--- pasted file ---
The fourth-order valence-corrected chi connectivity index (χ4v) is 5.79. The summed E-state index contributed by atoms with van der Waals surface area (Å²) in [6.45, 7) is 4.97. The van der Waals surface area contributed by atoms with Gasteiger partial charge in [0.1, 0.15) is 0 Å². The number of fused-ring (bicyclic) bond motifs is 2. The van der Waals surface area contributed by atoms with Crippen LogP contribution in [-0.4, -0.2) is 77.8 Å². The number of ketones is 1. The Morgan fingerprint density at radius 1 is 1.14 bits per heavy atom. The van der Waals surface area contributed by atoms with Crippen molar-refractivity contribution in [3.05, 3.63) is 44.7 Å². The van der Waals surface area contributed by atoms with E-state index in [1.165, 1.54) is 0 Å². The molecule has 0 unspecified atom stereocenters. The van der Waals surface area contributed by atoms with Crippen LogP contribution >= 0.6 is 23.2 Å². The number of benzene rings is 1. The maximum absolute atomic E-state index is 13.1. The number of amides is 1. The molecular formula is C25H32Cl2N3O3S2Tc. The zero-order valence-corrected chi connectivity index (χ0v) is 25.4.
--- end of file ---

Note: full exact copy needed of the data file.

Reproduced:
The fourth-order valence-corrected chi connectivity index (χ4v) is 5.79. The summed E-state index contributed by atoms with van der Waals surface area (Å²) in [6.45, 7) is 4.97. The van der Waals surface area contributed by atoms with Gasteiger partial charge in [0.1, 0.15) is 0 Å². The number of fused-ring (bicyclic) bond motifs is 2. The van der Waals surface area contributed by atoms with Crippen LogP contribution in [-0.4, -0.2) is 77.8 Å². The number of ketones is 1. The Morgan fingerprint density at radius 1 is 1.14 bits per heavy atom. The van der Waals surface area contributed by atoms with Crippen molar-refractivity contribution in [3.05, 3.63) is 44.7 Å². The van der Waals surface area contributed by atoms with E-state index in [1.165, 1.54) is 0 Å². The molecule has 0 unspecified atom stereocenters. The van der Waals surface area contributed by atoms with Crippen LogP contribution >= 0.6 is 23.2 Å². The number of benzene rings is 1. The maximum absolute atomic E-state index is 13.1. The number of amides is 1. The molecular formula is C25H32Cl2N3O3S2Tc. The zero-order valence-corrected chi connectivity index (χ0v) is 25.4.